Lecture notes | No lecture notes, but slides will be made available on the course webpage. | |||||

Literature | C. Bishop. Pattern Recognition and Machine Learning. Springer 2007. R. Duda, P. Hart, and D. Stork. Pattern Classification. John Wiley & Sons, second edition, 2001. T. Hastie, R. Tibshirani, and J. Friedman. The Elements of Statistical Learning: Data Mining, Inference and Prediction. Springer, 2001. L. Wasserman. All of Statistics: A Concise Course in Statistical Inference. Springer, 2004. | |||||

Prerequisites / Notice | The course requires solid basic knowledge in analysis, statistics and numerical methods for CSE as well as practical programming experience for solving assignments. Students should have followed at least "Introduction to Machine Learning" or an equivalent course offered by another institution. PhD students are required to obtain a passing grade in the course (4.0 or higher based on project and exam) to gain credit points. | |||||

252-3005-00L | Natural Language Processing Number of participants limited to 200. | W | 5 credits | 2V + 1U + 1A | R. Cotterell | |

Abstract | This course presents topics in natural language processing with an emphasis on modern techniques, primarily focusing on statistical and deep learning approaches. The course provides an overview of the primary areas of research in language processing as well as a detailed exploration of the models and techniques used both in research and in commercial natural language systems. | |||||

Objective | The objective of the course is to learn the basic concepts in the statistical processing of natural languages. The course will be project-oriented so that the students can also gain hands-on experience with state-of-the-art tools and techniques. | |||||

Content | This course presents an introduction to general topics and techniques used in natural language processing today, primarily focusing on statistical approaches. The course provides an overview of the primary areas of research in language processing as well as a detailed exploration of the models and techniques used both in research and in commercial natural language systems. | |||||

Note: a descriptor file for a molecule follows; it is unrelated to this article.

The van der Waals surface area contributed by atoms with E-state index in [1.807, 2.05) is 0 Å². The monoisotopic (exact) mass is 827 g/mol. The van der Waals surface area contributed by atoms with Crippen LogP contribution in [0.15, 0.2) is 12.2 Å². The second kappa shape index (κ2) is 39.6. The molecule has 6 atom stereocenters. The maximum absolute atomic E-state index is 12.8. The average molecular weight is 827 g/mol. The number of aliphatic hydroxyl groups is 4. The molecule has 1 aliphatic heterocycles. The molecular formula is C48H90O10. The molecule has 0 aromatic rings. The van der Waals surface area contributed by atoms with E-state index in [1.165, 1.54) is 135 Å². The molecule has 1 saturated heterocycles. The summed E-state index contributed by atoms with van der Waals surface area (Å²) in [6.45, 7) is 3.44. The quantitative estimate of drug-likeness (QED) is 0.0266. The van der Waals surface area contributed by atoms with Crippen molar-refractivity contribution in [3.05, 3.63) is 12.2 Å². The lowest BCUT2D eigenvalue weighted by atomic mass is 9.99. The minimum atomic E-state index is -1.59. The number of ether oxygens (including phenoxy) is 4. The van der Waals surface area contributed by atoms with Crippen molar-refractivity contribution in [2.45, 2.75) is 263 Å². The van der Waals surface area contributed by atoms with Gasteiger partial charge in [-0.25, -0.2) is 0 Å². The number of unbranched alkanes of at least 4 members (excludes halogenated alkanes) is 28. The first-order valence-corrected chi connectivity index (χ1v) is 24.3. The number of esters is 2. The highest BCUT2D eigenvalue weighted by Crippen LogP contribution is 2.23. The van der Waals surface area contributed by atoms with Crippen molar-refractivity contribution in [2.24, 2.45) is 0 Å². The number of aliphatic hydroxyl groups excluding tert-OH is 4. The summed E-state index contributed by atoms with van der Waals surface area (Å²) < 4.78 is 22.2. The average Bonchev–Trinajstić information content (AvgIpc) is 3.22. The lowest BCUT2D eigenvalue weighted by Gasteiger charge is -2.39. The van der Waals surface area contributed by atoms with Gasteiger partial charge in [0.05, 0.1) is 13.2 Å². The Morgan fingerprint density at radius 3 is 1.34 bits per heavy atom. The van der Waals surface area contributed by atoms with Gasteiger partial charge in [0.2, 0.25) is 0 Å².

Literature | Jacob Eisenstein: Introduction to Natural Language Processing (Adaptive Computation and Machine Learning series) | |||||

263-2400-00L | Reliable and Interpretable Artificial Intelligence | W | 6 credits | 2V + 2U + 1A | M. Vechev | |

Abstract | Creating reliable and explainable probabilistic models is a fundamental challenge to solving the artificial intelligence problem. This course covers some of the latest and most exciting advances that bring us closer to constructing such models. | |||||

Objective | The main objective of this course is to expose students to the latest and most exciting research in the area of explainable and interpretable artificial intelligence, a topic of fundamental and increasing importance. Upon completion of the course, the students should have mastered the underlying methods and be able to apply them to a variety of problems. To facilitate deeper understanding, an important part of the course will be a group hands-on programming project where students will build a system based on the learned material. | |||||

Content | The course covers some of the latest research (over the last 2-3 years) underlying the creation of safe, trustworthy, and reliable AI (more information here: Link): * Adversarial Attacks on Deep Learning (noise-based, geometry attacks, sound attacks, physical attacks, autonomous driving, out-of-distribution) * Defenses against attacks * Combining gradient-based optimization with logic for encoding background knowledge * Complete Certification of deep neural networks via automated reasoning (e.g., via numerical abstractions, mixed-integer solvers). * Probabilistic certification of deep neural networks * Training deep neural networks to be provably robust via automated reasoning * Understanding and Interpreting Deep Networks * Probabilistic Programming | |||||

Prerequisites / Notice | While not a formal requirement, the course assumes familiarity with basics of machine learning (especially probability theory, linear algebra, gradient descent, and neural networks). These topics are usually covered in “Intro to ML” classes at most institutions (e.g., “Introduction to Machine Learning” at ETH). For solving assignments, some programming experience in Python is excepted. | |||||

263-3210-00L | Deep Learning | W | 8 credits | 3V + 2U + 2A | T. Hofmann | |